Here’s a summary of what I just explained:

. root of the DNS hierarchy
com the com. top level domain
networklessons the networklessons domain within .com
vps the VPS hostname within domain

Now you have an idea what DNS is about. Let’s look at an actual example of a host that wants to find the IP address of a hostname. The host will send a DNS request and will receive a DNS reply from the server:

We're Sorry, Full Content Access is for Members Only...

If you like to keep on reading, Become a Member Now! Here is why:

  • Learn any CCNA, CCNP and CCIE R&S Topic. Explained As Simple As Possible.
  • Try for Just $1. The Best Dollar You’ve Ever Spent on Your Cisco Career!
  • Full Access to our 731 Lessons. More Lessons Added Every Week!
  • Content created by Rene Molenaar (CCIE #41726)

511 Sign Ups in the last 30 days

100% Satisfaction Guaranteed!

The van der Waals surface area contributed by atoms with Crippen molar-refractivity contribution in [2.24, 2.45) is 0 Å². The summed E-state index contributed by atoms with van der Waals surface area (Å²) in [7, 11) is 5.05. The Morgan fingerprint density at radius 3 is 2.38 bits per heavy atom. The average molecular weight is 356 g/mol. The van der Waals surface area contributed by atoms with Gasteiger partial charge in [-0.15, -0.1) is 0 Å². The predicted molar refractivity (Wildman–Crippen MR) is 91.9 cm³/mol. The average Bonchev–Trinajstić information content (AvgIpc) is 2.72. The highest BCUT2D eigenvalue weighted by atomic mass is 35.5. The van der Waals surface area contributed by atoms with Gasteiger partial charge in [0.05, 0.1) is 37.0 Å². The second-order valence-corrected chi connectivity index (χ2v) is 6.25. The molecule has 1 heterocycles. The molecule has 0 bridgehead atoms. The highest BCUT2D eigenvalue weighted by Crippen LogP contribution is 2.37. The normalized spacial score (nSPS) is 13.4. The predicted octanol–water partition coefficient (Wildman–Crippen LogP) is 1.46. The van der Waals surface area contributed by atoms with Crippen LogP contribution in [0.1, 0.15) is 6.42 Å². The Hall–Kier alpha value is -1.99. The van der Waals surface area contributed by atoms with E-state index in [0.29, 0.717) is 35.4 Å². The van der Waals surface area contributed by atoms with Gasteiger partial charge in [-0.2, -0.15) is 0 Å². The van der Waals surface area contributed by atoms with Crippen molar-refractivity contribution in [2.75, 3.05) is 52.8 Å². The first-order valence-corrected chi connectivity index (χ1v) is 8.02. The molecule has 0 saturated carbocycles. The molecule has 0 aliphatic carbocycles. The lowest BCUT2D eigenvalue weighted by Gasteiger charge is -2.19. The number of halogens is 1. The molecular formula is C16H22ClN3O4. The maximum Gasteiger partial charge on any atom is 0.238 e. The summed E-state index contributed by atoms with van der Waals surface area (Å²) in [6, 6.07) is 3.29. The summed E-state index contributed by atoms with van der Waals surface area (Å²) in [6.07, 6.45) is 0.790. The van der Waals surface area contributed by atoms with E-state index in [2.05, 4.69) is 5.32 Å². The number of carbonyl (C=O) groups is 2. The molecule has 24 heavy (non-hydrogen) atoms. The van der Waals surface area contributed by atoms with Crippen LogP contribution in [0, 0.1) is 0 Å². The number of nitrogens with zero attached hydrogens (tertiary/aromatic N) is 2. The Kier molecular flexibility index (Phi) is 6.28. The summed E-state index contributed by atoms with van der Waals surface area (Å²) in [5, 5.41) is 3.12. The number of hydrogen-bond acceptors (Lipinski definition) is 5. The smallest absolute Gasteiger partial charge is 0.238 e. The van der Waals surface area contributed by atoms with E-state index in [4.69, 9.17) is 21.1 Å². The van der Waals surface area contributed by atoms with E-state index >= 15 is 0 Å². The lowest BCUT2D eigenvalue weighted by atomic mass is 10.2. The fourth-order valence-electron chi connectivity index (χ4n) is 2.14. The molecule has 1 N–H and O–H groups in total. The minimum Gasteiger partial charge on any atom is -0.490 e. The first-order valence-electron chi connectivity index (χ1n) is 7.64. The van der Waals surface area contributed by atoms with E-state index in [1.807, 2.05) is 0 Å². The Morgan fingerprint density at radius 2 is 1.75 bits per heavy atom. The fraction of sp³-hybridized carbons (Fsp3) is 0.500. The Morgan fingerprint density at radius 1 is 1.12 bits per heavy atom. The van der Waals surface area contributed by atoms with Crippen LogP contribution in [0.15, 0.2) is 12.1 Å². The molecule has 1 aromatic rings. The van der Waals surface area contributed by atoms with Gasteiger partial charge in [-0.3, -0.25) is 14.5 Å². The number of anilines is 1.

You may cancel your monthly membership at any time.
No Questions Asked!


Forum Replies

  1. Hi INderpreet,

    DNS allows us to use zones. A zone stores information about the domain. When you register a domain name, you have to tell the register which DNS servers you want to use for your domain name.

    On the DNS server that is responsible for your domain (zone) you can create different records.

    Let me give you a short overview of the different records:

    • A: the A record is used to store the IP address of a name. For example, refers to "".
    • AAAA: this is the same as the A record but it's used for IPv6 addresses.
    • CNAME: the CNA
    ... Continue reading in our forum

  2. Hi Shawn O,

    In case your PC doesn’t have the MAC address of the gateway IP (which is the internal interface of the router) inside its ARP table, then It will issue an ARP request. With the ARP request, it will receive the MAC address from the router so it can start sending the packet. You can check this on the PC by going to the command line and typing the command “arp -a”